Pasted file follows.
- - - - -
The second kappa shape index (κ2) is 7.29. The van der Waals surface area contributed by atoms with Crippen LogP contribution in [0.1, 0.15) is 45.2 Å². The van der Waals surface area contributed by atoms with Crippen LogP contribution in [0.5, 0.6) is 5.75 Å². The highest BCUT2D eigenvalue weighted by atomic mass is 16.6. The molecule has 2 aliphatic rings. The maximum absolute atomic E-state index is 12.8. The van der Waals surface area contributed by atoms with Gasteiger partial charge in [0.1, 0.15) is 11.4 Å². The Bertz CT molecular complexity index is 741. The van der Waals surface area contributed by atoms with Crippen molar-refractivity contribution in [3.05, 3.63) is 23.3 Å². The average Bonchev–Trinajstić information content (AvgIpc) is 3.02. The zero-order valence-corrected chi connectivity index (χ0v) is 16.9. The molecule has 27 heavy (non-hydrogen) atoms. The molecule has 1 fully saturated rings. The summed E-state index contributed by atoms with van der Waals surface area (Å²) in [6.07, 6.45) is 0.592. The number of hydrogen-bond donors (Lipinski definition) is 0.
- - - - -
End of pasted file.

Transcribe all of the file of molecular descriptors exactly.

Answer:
The second kappa shape index (κ2) is 7.29. The van der Waals surface area contributed by atoms with Crippen LogP contribution in [0.1, 0.15) is 45.2 Å². The van der Waals surface area contributed by atoms with Crippen LogP contribution in [0.5, 0.6) is 5.75 Å². The highest BCUT2D eigenvalue weighted by atomic mass is 16.6. The molecule has 2 aliphatic rings. The maximum absolute atomic E-state index is 12.8. The van der Waals surface area contributed by atoms with Gasteiger partial charge in [0.1, 0.15) is 11.4 Å². The Bertz CT molecular complexity index is 741. The van der Waals surface area contributed by atoms with Crippen molar-refractivity contribution in [3.05, 3.63) is 23.3 Å². The average Bonchev–Trinajstić information content (AvgIpc) is 3.02. The zero-order valence-corrected chi connectivity index (χ0v) is 16.9. The molecule has 27 heavy (non-hydrogen) atoms. The molecule has 1 fully saturated rings. The summed E-state index contributed by atoms with van der Waals surface area (Å²) in [6.07, 6.45) is 0.592. The number of hydrogen-bond donors (Lipinski definition) is 0.